In a rather transparent effort to recapture their original fanbase, the band - with considerable volume and regularity - broadcast that the album was a return to their roots, touting it as a reversion to their thrash/metal glory days with all that entails, from myriad creative riffs to multi-part epics, to complex instrumental passages, to attempts to make meaningful artistic statements.
Unfortunately, Metallica hadn't even come close to fulfilling the expectations created by such claims for decades, rendering such promises rather empty and meaningless. By this stage in their careers the band were incapable of crafting an album that could achieve even a single one of the goals that they ill-advisedly set for themselves, and so the ensuing album not only fails with regards to backing up their reckless promises, but likewise fails on nearly every other level as well, easily making St. Anger
the nadir of their career.
Jason Newsted quit the band prior to the recording of this album, thus St. Anger
features the band's third bassist, though his playing is difficult to discern given the basswork is nearly inaudible due to an abysmal production that the band felt would help engender a live-in-the-studio feel.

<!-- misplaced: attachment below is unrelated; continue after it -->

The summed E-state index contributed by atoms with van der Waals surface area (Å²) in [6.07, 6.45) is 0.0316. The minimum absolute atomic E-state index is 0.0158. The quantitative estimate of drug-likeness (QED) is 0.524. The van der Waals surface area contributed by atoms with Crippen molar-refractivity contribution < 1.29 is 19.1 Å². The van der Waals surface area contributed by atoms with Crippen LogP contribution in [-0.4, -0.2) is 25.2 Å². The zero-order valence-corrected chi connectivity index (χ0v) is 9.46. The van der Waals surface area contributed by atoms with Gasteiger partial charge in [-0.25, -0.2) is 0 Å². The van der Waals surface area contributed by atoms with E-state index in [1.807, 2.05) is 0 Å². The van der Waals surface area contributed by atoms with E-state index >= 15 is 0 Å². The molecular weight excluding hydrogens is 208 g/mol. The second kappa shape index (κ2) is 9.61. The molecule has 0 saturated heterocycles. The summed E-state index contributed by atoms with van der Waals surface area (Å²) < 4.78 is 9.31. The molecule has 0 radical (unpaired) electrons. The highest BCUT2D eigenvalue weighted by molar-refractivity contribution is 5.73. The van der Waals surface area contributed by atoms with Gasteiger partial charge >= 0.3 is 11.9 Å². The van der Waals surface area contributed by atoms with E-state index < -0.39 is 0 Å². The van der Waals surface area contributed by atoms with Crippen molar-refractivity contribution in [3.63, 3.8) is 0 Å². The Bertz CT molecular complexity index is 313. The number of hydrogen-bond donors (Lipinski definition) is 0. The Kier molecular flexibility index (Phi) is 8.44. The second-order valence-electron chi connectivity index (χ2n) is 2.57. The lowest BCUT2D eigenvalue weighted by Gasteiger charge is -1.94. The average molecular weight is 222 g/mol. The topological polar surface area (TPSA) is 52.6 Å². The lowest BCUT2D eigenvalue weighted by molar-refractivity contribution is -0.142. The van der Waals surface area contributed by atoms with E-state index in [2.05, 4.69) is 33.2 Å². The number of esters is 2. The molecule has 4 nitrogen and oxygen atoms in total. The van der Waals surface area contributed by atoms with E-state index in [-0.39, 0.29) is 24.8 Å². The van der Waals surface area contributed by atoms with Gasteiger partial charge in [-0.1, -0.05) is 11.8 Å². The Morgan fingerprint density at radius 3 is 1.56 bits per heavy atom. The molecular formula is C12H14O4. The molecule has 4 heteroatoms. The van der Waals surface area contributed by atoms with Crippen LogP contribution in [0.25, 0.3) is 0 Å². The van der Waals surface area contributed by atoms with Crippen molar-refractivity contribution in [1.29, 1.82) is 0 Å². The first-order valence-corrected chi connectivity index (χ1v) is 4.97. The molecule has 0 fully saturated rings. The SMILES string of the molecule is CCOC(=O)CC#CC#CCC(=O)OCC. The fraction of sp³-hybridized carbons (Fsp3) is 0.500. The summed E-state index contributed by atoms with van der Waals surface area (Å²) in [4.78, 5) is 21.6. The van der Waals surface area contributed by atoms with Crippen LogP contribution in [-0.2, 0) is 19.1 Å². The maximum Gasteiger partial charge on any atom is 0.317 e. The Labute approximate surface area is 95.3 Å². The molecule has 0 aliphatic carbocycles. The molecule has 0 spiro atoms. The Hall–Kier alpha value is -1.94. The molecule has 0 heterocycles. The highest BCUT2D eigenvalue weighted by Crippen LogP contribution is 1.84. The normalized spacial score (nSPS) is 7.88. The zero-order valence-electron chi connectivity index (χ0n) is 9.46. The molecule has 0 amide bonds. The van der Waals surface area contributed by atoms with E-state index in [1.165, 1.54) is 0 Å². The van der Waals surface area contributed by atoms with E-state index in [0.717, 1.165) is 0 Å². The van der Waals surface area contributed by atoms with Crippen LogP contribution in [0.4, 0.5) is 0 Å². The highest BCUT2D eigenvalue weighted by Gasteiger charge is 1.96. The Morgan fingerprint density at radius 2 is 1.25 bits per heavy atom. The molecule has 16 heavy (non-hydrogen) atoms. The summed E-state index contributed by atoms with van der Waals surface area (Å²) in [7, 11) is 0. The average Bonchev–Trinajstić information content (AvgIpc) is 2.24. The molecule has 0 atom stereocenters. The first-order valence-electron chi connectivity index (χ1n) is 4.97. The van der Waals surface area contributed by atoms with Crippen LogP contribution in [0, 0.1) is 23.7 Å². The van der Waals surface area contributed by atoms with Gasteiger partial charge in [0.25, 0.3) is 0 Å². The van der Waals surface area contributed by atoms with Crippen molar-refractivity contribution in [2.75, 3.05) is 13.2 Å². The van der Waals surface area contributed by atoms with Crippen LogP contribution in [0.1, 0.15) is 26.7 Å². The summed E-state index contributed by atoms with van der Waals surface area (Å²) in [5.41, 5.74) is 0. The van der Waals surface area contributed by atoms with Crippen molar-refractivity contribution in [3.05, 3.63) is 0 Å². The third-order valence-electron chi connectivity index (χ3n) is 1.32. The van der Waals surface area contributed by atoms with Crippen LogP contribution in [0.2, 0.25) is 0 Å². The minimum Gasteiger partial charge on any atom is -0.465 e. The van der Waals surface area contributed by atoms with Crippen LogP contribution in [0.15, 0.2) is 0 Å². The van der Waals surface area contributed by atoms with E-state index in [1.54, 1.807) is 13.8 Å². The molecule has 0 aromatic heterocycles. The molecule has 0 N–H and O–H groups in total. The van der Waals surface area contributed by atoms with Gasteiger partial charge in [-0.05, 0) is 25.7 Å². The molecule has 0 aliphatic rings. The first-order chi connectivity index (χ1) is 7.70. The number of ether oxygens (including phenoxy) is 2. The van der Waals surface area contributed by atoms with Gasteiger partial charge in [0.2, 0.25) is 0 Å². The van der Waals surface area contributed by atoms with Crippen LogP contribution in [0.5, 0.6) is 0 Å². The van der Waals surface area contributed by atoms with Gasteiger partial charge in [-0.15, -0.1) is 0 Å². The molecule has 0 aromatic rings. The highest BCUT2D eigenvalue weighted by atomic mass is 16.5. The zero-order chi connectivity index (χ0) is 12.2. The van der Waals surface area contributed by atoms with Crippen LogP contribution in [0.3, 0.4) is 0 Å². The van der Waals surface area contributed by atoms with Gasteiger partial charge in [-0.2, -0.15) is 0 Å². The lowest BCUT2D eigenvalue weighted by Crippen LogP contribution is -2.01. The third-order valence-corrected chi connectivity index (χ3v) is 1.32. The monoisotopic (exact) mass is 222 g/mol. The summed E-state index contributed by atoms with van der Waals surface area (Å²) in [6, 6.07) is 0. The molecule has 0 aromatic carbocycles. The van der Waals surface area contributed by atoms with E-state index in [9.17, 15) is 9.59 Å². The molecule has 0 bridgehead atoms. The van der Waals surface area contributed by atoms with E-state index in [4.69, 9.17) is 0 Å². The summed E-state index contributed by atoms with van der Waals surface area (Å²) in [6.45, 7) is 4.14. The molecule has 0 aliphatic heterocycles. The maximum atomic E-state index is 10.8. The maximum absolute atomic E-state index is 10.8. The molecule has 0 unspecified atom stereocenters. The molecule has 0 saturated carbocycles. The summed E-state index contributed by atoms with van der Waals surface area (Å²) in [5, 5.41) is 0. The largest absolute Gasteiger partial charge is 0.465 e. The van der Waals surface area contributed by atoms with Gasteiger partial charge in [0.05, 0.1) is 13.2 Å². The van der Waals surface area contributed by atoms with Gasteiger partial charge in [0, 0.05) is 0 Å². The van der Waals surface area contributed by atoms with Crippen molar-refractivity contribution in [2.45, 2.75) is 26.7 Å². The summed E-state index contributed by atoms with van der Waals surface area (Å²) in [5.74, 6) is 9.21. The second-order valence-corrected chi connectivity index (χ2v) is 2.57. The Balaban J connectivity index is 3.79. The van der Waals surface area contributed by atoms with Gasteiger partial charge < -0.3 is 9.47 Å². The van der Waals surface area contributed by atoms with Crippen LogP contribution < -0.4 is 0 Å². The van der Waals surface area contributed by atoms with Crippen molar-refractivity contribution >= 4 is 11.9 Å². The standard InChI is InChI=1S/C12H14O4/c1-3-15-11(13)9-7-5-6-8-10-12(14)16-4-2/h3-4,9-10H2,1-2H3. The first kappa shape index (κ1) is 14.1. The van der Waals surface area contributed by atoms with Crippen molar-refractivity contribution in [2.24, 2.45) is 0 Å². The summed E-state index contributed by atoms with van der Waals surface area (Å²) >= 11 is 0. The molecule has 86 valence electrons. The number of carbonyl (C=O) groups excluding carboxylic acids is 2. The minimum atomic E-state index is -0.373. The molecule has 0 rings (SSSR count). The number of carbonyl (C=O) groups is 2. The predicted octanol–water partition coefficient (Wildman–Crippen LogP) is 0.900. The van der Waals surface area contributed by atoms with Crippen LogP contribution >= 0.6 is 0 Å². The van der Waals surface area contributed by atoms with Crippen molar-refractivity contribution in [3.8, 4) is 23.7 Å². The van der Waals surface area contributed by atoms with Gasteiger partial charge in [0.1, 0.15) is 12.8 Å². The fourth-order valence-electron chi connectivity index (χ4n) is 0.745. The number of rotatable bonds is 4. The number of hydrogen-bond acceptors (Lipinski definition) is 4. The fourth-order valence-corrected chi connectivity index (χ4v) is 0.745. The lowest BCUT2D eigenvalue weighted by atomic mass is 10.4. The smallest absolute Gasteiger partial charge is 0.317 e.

Another casualty of the album's noxious production is Ulrich's drumming. For some unknown reason one of his drums releases a metallic clang whenever it's struck, and for reasons that elude me even further Ulrich strikes that drum on a very frequent basis, often with such reckless abandon that the sound of the album becomes akin to an amateurish industrial band jamming in some abandoned warehouse.
So the production is a very difficult obstacle to get past, but even if listeners successfully overcome that they'd find limited rewards for their perseverance, as the songwriting itself is simply awful, further exacerbated by the band's worst lyrics to date (which is certainly saying a lot). The lyrics are uniformly cringe inducing, perhaps good for some unintentional humor but little else.
"Frantic" - while far from a Heavy Metal classic - is easily the best cut on the album, with some ferocious riffage, effective interweaving sections, and some catchy (if horrifically moronic) vocal hooks. It's hard not to wince at lines like my lifestyle determines my deathstyle
and frantic Tick Tick Tick Tick Tick Tick Tock
, and they aren't even candidates for the worst lyrics on the album, so one must adjust to the band's idiocy before even contemplating braving the remainder of the album.